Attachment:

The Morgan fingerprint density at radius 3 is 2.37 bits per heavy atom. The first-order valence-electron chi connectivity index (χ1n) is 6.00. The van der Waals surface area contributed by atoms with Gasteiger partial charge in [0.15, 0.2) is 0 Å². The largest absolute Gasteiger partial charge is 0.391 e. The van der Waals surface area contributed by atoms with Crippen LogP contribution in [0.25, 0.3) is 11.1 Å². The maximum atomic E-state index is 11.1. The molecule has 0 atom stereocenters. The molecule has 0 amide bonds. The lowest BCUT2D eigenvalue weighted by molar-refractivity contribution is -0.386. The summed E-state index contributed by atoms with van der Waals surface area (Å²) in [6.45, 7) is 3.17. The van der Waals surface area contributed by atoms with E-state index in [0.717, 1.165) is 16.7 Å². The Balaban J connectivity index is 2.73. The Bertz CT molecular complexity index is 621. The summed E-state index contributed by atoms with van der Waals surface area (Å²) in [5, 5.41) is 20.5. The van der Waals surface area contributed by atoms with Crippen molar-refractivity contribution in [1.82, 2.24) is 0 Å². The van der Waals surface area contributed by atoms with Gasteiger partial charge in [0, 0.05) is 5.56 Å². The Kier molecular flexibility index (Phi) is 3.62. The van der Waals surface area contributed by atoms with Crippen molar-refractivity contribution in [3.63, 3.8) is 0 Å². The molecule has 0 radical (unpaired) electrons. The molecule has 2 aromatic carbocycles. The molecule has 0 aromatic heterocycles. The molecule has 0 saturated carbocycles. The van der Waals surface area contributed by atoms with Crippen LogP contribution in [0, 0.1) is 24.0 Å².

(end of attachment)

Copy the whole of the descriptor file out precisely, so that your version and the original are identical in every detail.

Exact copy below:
The Morgan fingerprint density at radius 3 is 2.37 bits per heavy atom. The first-order valence-electron chi connectivity index (χ1n) is 6.00. The van der Waals surface area contributed by atoms with Gasteiger partial charge in [0.15, 0.2) is 0 Å². The largest absolute Gasteiger partial charge is 0.391 e. The van der Waals surface area contributed by atoms with Crippen LogP contribution in [0.25, 0.3) is 11.1 Å². The maximum atomic E-state index is 11.1. The molecule has 0 atom stereocenters. The molecule has 0 amide bonds. The lowest BCUT2D eigenvalue weighted by molar-refractivity contribution is -0.386. The summed E-state index contributed by atoms with van der Waals surface area (Å²) in [6.45, 7) is 3.17. The van der Waals surface area contributed by atoms with E-state index in [0.717, 1.165) is 16.7 Å². The Balaban J connectivity index is 2.73. The Bertz CT molecular complexity index is 621. The summed E-state index contributed by atoms with van der Waals surface area (Å²) in [5, 5.41) is 20.5. The van der Waals surface area contributed by atoms with Crippen molar-refractivity contribution in [1.82, 2.24) is 0 Å². The van der Waals surface area contributed by atoms with Gasteiger partial charge in [0, 0.05) is 5.56 Å². The Kier molecular flexibility index (Phi) is 3.62. The van der Waals surface area contributed by atoms with Crippen molar-refractivity contribution in [3.63, 3.8) is 0 Å². The molecule has 0 radical (unpaired) electrons. The molecule has 2 aromatic carbocycles. The molecule has 0 aromatic heterocycles. The molecule has 0 saturated carbocycles. The van der Waals surface area contributed by atoms with Crippen LogP contribution in [0, 0.1) is 24.0 Å².